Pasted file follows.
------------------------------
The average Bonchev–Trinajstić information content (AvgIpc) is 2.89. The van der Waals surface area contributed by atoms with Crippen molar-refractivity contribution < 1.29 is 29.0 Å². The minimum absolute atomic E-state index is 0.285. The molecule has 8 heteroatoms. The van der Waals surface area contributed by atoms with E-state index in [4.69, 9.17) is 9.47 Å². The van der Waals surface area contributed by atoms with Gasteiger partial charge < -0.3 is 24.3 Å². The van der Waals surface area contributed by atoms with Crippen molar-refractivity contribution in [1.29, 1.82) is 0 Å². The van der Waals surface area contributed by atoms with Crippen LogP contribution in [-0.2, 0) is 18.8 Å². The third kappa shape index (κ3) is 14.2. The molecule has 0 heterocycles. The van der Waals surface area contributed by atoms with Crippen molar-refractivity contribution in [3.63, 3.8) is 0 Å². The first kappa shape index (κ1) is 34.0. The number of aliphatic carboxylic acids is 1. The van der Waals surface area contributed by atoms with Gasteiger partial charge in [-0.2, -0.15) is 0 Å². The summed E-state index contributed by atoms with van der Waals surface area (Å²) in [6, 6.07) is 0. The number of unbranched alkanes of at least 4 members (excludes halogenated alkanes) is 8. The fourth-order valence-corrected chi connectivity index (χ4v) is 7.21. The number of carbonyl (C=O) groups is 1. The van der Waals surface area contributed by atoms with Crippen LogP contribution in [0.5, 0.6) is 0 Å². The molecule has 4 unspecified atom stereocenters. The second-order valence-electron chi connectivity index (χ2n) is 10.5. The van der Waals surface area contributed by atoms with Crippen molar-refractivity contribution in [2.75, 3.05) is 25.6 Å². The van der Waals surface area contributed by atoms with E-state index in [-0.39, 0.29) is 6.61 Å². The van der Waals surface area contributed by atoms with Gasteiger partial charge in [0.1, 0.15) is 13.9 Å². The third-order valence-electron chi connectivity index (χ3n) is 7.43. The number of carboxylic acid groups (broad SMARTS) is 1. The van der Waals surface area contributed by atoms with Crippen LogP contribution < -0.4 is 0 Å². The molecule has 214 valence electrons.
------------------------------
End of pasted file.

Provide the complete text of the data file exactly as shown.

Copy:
The average Bonchev–Trinajstić information content (AvgIpc) is 2.89. The van der Waals surface area contributed by atoms with Crippen molar-refractivity contribution < 1.29 is 29.0 Å². The minimum absolute atomic E-state index is 0.285. The molecule has 8 heteroatoms. The van der Waals surface area contributed by atoms with E-state index in [4.69, 9.17) is 9.47 Å². The van der Waals surface area contributed by atoms with Gasteiger partial charge < -0.3 is 24.3 Å². The van der Waals surface area contributed by atoms with Crippen molar-refractivity contribution in [1.29, 1.82) is 0 Å². The van der Waals surface area contributed by atoms with Crippen LogP contribution in [-0.2, 0) is 18.8 Å². The third kappa shape index (κ3) is 14.2. The molecule has 0 heterocycles. The van der Waals surface area contributed by atoms with Crippen molar-refractivity contribution in [3.63, 3.8) is 0 Å². The first kappa shape index (κ1) is 34.0. The number of aliphatic carboxylic acids is 1. The van der Waals surface area contributed by atoms with Gasteiger partial charge in [-0.2, -0.15) is 0 Å². The summed E-state index contributed by atoms with van der Waals surface area (Å²) in [6, 6.07) is 0. The number of unbranched alkanes of at least 4 members (excludes halogenated alkanes) is 8. The fourth-order valence-corrected chi connectivity index (χ4v) is 7.21. The number of carbonyl (C=O) groups is 1. The van der Waals surface area contributed by atoms with Crippen LogP contribution in [0.5, 0.6) is 0 Å². The molecule has 4 unspecified atom stereocenters. The second-order valence-electron chi connectivity index (χ2n) is 10.5. The van der Waals surface area contributed by atoms with Crippen molar-refractivity contribution in [2.75, 3.05) is 25.6 Å². The van der Waals surface area contributed by atoms with E-state index in [-0.39, 0.29) is 6.61 Å². The van der Waals surface area contributed by atoms with Gasteiger partial charge in [0.1, 0.15) is 13.9 Å². The third-order valence-electron chi connectivity index (χ3n) is 7.43. The number of carboxylic acid groups (broad SMARTS) is 1. The van der Waals surface area contributed by atoms with Crippen LogP contribution < -0.4 is 0 Å². The molecule has 214 valence electrons.